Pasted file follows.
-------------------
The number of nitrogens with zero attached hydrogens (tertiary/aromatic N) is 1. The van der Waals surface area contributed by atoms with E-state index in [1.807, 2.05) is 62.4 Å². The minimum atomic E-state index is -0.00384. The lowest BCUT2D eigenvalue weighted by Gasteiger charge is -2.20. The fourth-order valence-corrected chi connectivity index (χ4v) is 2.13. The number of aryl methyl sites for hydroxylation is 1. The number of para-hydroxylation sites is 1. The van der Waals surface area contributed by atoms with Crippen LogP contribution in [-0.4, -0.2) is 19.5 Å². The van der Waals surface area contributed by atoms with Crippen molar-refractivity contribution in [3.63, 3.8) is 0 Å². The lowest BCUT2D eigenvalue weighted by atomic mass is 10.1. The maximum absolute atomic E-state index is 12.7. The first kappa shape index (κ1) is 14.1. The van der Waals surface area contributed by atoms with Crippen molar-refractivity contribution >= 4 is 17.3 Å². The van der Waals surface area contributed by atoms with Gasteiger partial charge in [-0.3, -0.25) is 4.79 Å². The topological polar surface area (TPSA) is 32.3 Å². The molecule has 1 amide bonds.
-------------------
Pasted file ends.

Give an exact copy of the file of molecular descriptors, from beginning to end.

The number of nitrogens with zero attached hydrogens (tertiary/aromatic N) is 1. The van der Waals surface area contributed by atoms with E-state index in [1.807, 2.05) is 62.4 Å². The minimum atomic E-state index is -0.00384. The lowest BCUT2D eigenvalue weighted by Gasteiger charge is -2.20. The fourth-order valence-corrected chi connectivity index (χ4v) is 2.13. The number of aryl methyl sites for hydroxylation is 1. The number of para-hydroxylation sites is 1. The van der Waals surface area contributed by atoms with Crippen LogP contribution in [-0.4, -0.2) is 19.5 Å². The van der Waals surface area contributed by atoms with Crippen molar-refractivity contribution in [3.63, 3.8) is 0 Å². The lowest BCUT2D eigenvalue weighted by atomic mass is 10.1. The maximum absolute atomic E-state index is 12.7. The first kappa shape index (κ1) is 14.1. The van der Waals surface area contributed by atoms with Crippen molar-refractivity contribution >= 4 is 17.3 Å². The van der Waals surface area contributed by atoms with Gasteiger partial charge in [-0.3, -0.25) is 4.79 Å². The topological polar surface area (TPSA) is 32.3 Å². The molecule has 1 amide bonds.